Article 5.61


"Employees will be regarded as a company's most

valuable asset and be developed as such."

Facing The Forces of Change 2000

High-performance firms have been practicing the "new reality" above for years. For example, Taiichi Ohno, the Vice President of Engineering for Toyota in 1950, saw this practice as vital to making just-in-time manufacturing work as he and others invented the process between 1950 and 1962.

Most CEO's in America today agree with the concept. A strategic planning group for a wholesale trade association, for example, scored this reality's importance at 9.47 on a scale to 10. But, most companies don't put their pay policies and training budgets where their mouths are--why? Many excuses might be supported by the unspoken assumption that "hire them cheap and work them hard" still works as well as it did up through the late 1960's.


From 1946 to 1974, management "by the numbers" evolved into an important science. A key sub-element of this catechism was: "Hire them cheap and work them hard." This guideline worked, as long as most other businesses did the same thing, the best employees stayed and customers didn't expect distinctive service.

But, the environment has changed. The best employees are now constantly shopping for the best career opportunities. And, companies like Federal Express, L.L. Bean and UPS have taught the nation that near-perfect, on-time service is possible. As a result, customer expectations have risen, making customers much quicker to switch to other suppliers.

A new school of service management theory has developed since the late '70s. Many core ideas for running a high performance service business are summarized by the service economics chain below:

Let's look more closely at what this diagram is meant to convey?


The first requirement of the service economics chain is to make sure you have the right type of employees in the right jobs. And, you need to make sure that they are happy with the work environment that has consciously been created by you.


If your employees are happy, chances are they will stay, physically and psychologically, with the job and with your company longer than similar employees might be staying with the competition.


Happy employees who stay longer leads to improved service, as employees keep learning on the job about the details and personalized aspects of the business and the specific needs of customers. Service mistakes will decrease, if for no other reason than trail and error at complaining customer's expense.


If service keeps improving, then customers should become happier at some point. Happier customers will most likely remain loyal to your company longer than they would have otherwise. They will probably be inclined to buy more or all of what they can from you. If they're really happy, they may tell their friends to try your business as well, and give you last look plus a little more margin.


  • Your business should then grow faster than the industry average at a greater profitability rate for a number of reasons.
  • As employees stay longer; personnel turnover costs should drop to increase profits.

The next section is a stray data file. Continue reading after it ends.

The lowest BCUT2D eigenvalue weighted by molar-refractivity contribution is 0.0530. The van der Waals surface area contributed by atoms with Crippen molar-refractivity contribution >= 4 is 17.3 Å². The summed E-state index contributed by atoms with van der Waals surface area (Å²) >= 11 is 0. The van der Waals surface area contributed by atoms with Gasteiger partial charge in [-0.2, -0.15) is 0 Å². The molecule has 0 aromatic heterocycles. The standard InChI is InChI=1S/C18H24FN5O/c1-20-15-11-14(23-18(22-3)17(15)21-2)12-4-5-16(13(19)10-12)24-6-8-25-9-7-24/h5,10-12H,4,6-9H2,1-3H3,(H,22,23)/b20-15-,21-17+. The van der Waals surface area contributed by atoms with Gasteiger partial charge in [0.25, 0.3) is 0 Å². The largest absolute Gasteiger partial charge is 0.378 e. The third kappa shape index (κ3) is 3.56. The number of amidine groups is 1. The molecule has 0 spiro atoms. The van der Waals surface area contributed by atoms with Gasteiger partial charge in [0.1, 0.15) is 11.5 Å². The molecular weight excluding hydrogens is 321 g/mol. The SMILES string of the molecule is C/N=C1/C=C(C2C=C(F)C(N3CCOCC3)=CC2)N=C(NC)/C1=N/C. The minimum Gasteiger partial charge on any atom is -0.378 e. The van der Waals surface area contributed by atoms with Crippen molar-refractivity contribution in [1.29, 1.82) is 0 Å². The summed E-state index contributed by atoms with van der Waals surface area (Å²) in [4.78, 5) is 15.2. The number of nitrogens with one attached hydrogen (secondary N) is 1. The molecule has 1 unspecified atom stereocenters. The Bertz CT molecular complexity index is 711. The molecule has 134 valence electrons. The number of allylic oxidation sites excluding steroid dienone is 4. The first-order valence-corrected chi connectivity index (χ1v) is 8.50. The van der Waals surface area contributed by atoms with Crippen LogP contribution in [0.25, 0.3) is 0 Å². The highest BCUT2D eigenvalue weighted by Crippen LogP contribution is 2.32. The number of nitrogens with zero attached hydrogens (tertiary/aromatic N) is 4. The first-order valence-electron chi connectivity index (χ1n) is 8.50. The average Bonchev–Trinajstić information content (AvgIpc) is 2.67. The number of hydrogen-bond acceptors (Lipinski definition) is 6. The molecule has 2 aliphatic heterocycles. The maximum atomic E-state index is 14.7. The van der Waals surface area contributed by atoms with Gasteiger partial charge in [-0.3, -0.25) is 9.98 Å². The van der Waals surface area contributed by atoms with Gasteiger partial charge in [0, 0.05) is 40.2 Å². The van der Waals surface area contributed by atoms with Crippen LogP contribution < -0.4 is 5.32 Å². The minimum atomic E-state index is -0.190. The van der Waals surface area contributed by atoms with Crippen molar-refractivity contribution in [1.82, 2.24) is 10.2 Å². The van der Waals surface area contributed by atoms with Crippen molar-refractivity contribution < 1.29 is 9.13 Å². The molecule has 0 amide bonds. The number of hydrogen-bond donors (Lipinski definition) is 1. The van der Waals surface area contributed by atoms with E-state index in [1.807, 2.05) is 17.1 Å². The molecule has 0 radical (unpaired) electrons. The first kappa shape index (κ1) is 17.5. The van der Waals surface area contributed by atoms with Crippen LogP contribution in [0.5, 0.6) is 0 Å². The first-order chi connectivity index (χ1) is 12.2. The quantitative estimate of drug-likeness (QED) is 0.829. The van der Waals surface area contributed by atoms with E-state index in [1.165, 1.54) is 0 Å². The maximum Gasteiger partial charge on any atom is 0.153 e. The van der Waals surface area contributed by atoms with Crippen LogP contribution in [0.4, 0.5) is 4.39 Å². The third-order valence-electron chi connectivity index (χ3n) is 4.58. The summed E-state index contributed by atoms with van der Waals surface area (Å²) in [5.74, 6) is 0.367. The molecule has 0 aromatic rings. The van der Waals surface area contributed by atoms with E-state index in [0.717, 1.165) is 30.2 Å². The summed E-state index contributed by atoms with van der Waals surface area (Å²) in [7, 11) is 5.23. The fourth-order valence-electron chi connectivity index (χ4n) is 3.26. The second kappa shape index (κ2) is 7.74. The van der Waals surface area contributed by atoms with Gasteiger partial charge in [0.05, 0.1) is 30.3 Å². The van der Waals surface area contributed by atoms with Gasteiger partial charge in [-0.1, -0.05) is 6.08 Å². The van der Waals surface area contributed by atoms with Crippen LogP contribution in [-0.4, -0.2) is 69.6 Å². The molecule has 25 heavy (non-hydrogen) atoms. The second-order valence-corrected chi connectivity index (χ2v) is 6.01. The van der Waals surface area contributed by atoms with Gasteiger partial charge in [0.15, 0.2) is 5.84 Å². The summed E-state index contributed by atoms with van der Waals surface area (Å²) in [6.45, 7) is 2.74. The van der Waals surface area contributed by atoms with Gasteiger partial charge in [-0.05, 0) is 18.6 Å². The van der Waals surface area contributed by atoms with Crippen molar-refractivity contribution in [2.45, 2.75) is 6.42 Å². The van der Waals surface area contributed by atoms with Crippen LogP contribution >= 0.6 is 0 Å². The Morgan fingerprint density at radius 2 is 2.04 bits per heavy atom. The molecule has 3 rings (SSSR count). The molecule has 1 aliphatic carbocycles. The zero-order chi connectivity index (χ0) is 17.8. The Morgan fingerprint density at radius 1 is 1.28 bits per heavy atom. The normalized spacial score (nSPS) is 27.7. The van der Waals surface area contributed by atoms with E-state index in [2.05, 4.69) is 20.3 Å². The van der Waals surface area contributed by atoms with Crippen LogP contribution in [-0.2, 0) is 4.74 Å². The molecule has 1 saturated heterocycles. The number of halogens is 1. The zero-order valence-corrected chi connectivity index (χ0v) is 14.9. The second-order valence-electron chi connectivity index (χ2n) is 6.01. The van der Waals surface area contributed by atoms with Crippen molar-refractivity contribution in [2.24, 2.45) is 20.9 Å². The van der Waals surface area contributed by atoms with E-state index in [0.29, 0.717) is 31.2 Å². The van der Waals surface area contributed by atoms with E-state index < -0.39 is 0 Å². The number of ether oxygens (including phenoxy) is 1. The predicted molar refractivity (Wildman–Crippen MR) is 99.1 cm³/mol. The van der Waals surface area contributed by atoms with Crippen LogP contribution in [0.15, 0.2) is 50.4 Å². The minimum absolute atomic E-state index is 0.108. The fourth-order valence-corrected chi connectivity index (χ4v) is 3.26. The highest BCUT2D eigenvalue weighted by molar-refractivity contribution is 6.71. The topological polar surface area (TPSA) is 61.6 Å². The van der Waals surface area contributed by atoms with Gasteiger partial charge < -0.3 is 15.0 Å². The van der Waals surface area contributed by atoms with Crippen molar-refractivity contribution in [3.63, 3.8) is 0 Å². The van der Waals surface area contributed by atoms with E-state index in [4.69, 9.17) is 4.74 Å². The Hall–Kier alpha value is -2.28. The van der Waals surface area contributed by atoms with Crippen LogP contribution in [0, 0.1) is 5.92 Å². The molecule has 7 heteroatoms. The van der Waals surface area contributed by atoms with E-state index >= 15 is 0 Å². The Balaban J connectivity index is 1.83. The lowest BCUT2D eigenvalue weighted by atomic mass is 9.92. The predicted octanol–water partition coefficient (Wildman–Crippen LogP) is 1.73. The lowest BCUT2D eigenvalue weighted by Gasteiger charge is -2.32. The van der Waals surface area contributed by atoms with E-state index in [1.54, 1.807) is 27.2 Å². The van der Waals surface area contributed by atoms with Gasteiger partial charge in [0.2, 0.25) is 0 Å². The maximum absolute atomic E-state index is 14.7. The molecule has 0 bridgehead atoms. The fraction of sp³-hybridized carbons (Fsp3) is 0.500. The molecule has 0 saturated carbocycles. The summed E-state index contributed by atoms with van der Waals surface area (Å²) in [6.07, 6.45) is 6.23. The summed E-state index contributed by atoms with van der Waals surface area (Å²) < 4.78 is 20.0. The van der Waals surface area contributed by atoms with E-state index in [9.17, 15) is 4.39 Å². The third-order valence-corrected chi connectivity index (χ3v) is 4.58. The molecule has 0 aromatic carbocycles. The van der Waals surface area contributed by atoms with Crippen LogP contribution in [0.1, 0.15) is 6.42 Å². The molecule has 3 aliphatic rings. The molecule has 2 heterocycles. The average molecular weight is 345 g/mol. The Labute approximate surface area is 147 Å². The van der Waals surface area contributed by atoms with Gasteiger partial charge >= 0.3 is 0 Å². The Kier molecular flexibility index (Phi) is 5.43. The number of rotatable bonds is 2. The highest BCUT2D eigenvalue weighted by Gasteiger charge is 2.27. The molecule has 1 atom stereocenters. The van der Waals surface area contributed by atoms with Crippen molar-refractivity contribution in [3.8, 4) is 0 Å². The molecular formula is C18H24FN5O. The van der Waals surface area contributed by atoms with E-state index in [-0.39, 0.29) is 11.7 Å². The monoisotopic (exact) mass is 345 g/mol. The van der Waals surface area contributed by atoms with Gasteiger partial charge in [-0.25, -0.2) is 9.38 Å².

• If you execute customer requests perfectly the first time, then you can reduce the overhead costs of inspection, mistake curing, customer pacification and psychological maintenance for those who must bear the wrath of irate customers and salespeople.
  • If customers are so pleased that they stay with your company, you won't have the additional marketing costs of finding replacement customers.
  • Research studies suggest that, if your service is distinctive in the minds of your customers, you might eventually charge an average of 5 to 10 percent more than your mediocre competition's value-added margin rate. This, however, is assuming that you can learn to sell better total value for a higher price.
  • If customers buy more of their total potential from your company, then your transactional, selling and service economies might improve.
  • If customers give you positive word-of-mouth advertising, this will either reduce your cost of marketing as a percentage of sales compared to the competition or your company will grow faster than the competition for the same marketing expense investment.
  • Finally, there are the virtuous, compounding cycle benefits within the feedback loops A through F in the diagram.


This chain suggests that profits and growth all start with finding and keeping the best employees, not churning cheap help. Perhaps Federal Express, UPS and L.L. Bean are onto something. They pay the highest wages around for warehouse people and drivers in order to get the best people and keep them. In turn, they expect the most by holding their employees to strict quality, quantity and timeliness standards all supported by training. High initial pay and education are investments these companies make in order to achieve long-term, high returns.

The trend toward seeing employees as the most important asset of a business is nothing new. It just has taken a long time for most service firms to articulate and challenge their outdated assumptions.

Big assumption changes on the part of management often require, however, a financial crisis to occur. And even then, in the face of a crisis, only a few firms will typically change for the better. Most don't and die as a result.

With all of this in mind, perhaps the risks we face today when we change our ways are less than the risks we will face if we keep fine tuning the past.

Merrifield Consulting Group, Inc. Article 5.61